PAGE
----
Local Internet station Solent TV produced this report of the festival.
Trilobite, a member of a group of extinct fossil arthropods easily recognised by their distinctive three-lobed, three-segmented form. Trilobites, exclusively marine animals, first appeared at the beginning of the Cambrian Period, about 542 million years ago, when they dominated the seas. Although they became less abundant in succeeding geologic periods, a few forms persisted into the Permian Period, which ended about 251 million years ago.
Trilobites had many lifestyles; some moved over the sea bed as predators, scavengers, or filter feeders, and some swam, feeding on plankton.
The kite is designed by Ma Qing Hua although what possessed him to look at a fossil and think “That would make a good kite!” - we are yet to learn.
The prominent, three cell design is very efficient and variations are beginning to appear in many other kites.
So what bought this record attempt to Portsmouth?
…last year a flyer from New Zealand, ex-pat, Jim Nichols, and his friend Carl Gillard flew their combined collection and produced a video to claim a world record of nine Trilobites all flown at the same time.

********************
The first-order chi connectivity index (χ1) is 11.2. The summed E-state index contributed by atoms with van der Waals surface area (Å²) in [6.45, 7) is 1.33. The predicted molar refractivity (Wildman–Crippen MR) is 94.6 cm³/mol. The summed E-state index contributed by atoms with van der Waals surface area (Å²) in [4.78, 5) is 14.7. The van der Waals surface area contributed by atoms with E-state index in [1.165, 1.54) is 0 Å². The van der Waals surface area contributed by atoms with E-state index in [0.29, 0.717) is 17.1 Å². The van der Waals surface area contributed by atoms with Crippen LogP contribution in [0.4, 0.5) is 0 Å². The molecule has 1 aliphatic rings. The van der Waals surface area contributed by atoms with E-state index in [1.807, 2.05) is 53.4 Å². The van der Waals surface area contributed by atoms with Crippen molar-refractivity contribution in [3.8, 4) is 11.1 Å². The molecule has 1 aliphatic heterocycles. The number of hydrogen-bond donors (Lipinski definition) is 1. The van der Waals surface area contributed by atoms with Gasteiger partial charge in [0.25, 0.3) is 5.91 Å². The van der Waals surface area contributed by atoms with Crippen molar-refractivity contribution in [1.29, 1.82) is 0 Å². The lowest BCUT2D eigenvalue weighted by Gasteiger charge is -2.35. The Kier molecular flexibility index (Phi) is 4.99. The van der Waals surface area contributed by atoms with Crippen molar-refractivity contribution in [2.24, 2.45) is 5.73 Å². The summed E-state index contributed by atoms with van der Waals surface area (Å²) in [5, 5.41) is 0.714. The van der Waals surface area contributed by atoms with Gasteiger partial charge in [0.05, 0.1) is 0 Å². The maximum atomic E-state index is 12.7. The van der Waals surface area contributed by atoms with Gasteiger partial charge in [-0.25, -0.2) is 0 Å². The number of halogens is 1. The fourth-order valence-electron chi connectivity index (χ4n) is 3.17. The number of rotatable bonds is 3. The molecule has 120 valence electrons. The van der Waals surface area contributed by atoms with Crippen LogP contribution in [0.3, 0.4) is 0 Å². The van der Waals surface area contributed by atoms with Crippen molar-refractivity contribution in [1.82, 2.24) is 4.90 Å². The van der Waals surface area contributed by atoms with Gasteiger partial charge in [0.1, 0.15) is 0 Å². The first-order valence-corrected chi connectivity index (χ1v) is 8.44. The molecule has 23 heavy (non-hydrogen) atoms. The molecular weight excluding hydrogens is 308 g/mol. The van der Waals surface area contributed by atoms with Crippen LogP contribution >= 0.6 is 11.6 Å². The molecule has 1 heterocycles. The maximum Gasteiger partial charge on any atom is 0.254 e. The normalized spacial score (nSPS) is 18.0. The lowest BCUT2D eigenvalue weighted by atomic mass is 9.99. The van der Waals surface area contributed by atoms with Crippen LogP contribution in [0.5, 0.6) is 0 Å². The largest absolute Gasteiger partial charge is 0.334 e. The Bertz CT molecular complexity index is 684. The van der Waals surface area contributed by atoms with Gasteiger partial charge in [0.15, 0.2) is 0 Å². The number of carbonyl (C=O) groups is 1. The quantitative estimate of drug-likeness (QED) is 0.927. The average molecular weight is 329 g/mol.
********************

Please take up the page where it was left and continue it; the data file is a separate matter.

This was shortly followed by a claim from some American flyers that they had managed to fly ten of the kites although no video evidence was forthcoming - nor photos showing all ten airborne.
Not to let the Americans get away with this we decided to try for another Portsmouth record and invited flyers from all over, including Quintin Bekker and Evert Van Blanken from Holland bringing with them enough kites to beat the record on their own.
We successfully beat the record with a total of 21 of these kites being flown at the same time in the same arena.
Well done to all of those who heled in this and took part. Particular thanks to Alan Pothecary who organbised the fliers and led the attempt.
2008 celebrated the 20th anniversary of the Revolution four line kite.